SINGAPORE - Food and beverage (F&B) outlets selling freshly prepared drinks will not be expected to test beverages in the laboratory for sugar and saturated fat content when the Nutri-Grade mark is implemented at the end of 2023.
The Health Promotion Board (HPB) said in response to queries that it will accept other supporting documents for the monitoring or evaluation of drinks already available to consumers, to justify the grading of beverages.
The process, called post-market surveillance, will include calculations done by the outlets based on the nutrition information panel of the ingredients indicated in the outlet’s recipe.
An HPB spokesman said: “The individual or entity that owns the establishment is responsible for calculating the sugar and saturated fat content of the beverage, and determining its grade according to the Nutri-Grade grading system.”
Those that sell and supply freshly prepared drinks, have revenues under $1 million in the latest financial year, and supply such drinks to fewer than 10 food outlets will initially be exempt from implementing the Nutri-Grade mark.
The Ministry of Health (MOH) has said this concession will be reviewed over time, with adjustments made when necessary.
The Nutri-Grade labelling rules – aimed at cutting Singaporeans’ sugar intake by helping consumers identify beverages higher in sugar and saturated fat – came into effect on Dec 30, 2022, for pre-packaged drinks such as soft drinks, milk and yogurt drinks, and instant powdered beverages.
Earlier in February, MOH said that besides food outlets and caterers, non-retail settings such as workplaces, schools and healthcare institutions will be required to display Nutri-Grade labels for drinks with high sugar content by end-2023.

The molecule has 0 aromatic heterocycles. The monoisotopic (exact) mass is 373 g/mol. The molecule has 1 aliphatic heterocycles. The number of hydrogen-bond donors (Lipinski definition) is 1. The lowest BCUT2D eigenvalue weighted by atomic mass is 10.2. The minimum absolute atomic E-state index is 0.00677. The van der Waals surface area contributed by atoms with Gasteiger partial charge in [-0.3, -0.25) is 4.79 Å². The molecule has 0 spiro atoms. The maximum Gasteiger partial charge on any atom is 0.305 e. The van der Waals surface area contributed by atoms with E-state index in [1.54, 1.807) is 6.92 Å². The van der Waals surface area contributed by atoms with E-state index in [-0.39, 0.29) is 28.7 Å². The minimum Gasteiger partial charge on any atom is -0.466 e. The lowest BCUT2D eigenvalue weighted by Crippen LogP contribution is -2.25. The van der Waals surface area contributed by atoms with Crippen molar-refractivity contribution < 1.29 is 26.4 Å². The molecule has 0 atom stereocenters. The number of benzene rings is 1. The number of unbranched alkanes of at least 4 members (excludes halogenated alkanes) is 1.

This applies to pre-packaged and freshly prepared drinks, and extends to those bought from vending machines, whether the drinks are customisable or not, MOH said.
The Nutri-Grade system comprises colour-coded grades from A to D, with D indicating the highest sugar and/or saturated fat content.
Now, only C-grade or D-grade pre-packaged drinks and non-customisable drinks dispensed from machines in retail settings must be labelled. Labelling is optional for those with A or B grades.
Retailers are also not allowed to advertise D-grade drinks.
By the end of 2023, the Nutri-Grade labelling system will also apply to freshly prepared drinks such as tea, coffee and bubble tea.
Freshly prepared drinks without a default recipe, where consumers are required to state their preference for selected ingredients when ordering, will get a grade for the highest sugar and/or saturated fat content possible for the drink.
For example, bubble tea, which requires consumers to choose their desired sugar level of between zero and 100 per cent, will be graded according to the version made with 100 per cent sugar.
F&B outlets are also required to display the Nutri-Grade mark next to C-grade and D-grade beverages listed on signs, posters and other materials that inform customers of their sale.
HPB said non-compliance with the new provisions from end-2023 will be an offence punishable with a fine not exceeding $1,000. Two or more convictions will be met with a fine not exceeding $2,000.